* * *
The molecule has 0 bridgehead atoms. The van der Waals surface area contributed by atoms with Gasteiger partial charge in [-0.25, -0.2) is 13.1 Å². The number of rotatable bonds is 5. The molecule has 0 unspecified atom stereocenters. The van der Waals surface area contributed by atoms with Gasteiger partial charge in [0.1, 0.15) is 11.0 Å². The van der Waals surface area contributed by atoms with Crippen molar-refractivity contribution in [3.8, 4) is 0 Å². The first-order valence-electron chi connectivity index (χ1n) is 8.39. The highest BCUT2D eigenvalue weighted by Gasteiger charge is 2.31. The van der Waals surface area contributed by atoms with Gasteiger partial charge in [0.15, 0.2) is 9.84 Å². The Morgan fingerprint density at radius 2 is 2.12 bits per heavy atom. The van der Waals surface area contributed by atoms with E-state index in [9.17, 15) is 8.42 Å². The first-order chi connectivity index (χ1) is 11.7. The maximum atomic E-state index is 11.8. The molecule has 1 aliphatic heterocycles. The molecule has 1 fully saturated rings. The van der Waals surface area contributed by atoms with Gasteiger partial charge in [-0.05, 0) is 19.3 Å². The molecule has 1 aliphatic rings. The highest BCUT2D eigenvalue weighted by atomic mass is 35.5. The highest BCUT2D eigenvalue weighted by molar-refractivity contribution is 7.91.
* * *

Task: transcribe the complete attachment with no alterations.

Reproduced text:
The molecule has 0 bridgehead atoms. The van der Waals surface area contributed by atoms with Gasteiger partial charge in [-0.25, -0.2) is 13.1 Å². The number of rotatable bonds is 5. The molecule has 0 unspecified atom stereocenters. The van der Waals surface area contributed by atoms with Gasteiger partial charge in [0.1, 0.15) is 11.0 Å². The van der Waals surface area contributed by atoms with Crippen molar-refractivity contribution in [3.8, 4) is 0 Å². The first-order valence-electron chi connectivity index (χ1n) is 8.39. The highest BCUT2D eigenvalue weighted by Gasteiger charge is 2.31. The van der Waals surface area contributed by atoms with Gasteiger partial charge in [0.15, 0.2) is 9.84 Å². The Morgan fingerprint density at radius 2 is 2.12 bits per heavy atom. The van der Waals surface area contributed by atoms with E-state index in [9.17, 15) is 8.42 Å². The first-order chi connectivity index (χ1) is 11.7. The maximum atomic E-state index is 11.8. The molecule has 1 aliphatic heterocycles. The molecule has 1 fully saturated rings. The van der Waals surface area contributed by atoms with Gasteiger partial charge in [-0.05, 0) is 19.3 Å². The molecule has 1 aliphatic rings. The highest BCUT2D eigenvalue weighted by atomic mass is 35.5. The highest BCUT2D eigenvalue weighted by molar-refractivity contribution is 7.91.